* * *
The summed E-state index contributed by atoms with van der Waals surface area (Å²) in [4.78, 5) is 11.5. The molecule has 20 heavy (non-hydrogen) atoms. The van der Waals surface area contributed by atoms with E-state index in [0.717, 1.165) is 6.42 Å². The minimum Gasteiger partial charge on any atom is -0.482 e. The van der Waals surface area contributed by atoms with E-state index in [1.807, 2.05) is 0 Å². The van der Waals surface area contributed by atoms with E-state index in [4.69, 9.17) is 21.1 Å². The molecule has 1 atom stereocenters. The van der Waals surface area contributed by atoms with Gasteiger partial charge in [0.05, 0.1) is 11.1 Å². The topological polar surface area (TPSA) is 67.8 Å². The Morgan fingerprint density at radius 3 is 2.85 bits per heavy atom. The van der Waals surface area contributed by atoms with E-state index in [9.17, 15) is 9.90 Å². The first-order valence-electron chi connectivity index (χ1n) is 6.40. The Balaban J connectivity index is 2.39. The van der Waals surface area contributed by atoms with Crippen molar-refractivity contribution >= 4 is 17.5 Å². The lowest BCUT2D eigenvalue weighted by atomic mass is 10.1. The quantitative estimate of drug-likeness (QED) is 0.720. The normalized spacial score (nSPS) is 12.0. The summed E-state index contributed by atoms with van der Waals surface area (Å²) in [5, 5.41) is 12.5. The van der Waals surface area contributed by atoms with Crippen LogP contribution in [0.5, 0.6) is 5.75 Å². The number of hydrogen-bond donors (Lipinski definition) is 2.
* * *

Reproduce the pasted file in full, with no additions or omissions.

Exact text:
The summed E-state index contributed by atoms with van der Waals surface area (Å²) in [4.78, 5) is 11.5. The molecule has 20 heavy (non-hydrogen) atoms. The van der Waals surface area contributed by atoms with E-state index in [0.717, 1.165) is 6.42 Å². The minimum Gasteiger partial charge on any atom is -0.482 e. The van der Waals surface area contributed by atoms with E-state index in [1.807, 2.05) is 0 Å². The van der Waals surface area contributed by atoms with E-state index in [4.69, 9.17) is 21.1 Å². The molecule has 1 atom stereocenters. The van der Waals surface area contributed by atoms with Gasteiger partial charge in [0.05, 0.1) is 11.1 Å². The topological polar surface area (TPSA) is 67.8 Å². The Morgan fingerprint density at radius 3 is 2.85 bits per heavy atom. The van der Waals surface area contributed by atoms with E-state index in [9.17, 15) is 9.90 Å². The first-order valence-electron chi connectivity index (χ1n) is 6.40. The Balaban J connectivity index is 2.39. The van der Waals surface area contributed by atoms with Crippen molar-refractivity contribution >= 4 is 17.5 Å². The lowest BCUT2D eigenvalue weighted by atomic mass is 10.1. The quantitative estimate of drug-likeness (QED) is 0.720. The normalized spacial score (nSPS) is 12.0. The summed E-state index contributed by atoms with van der Waals surface area (Å²) in [5, 5.41) is 12.5. The van der Waals surface area contributed by atoms with Crippen LogP contribution in [0.5, 0.6) is 5.75 Å². The number of hydrogen-bond donors (Lipinski definition) is 2.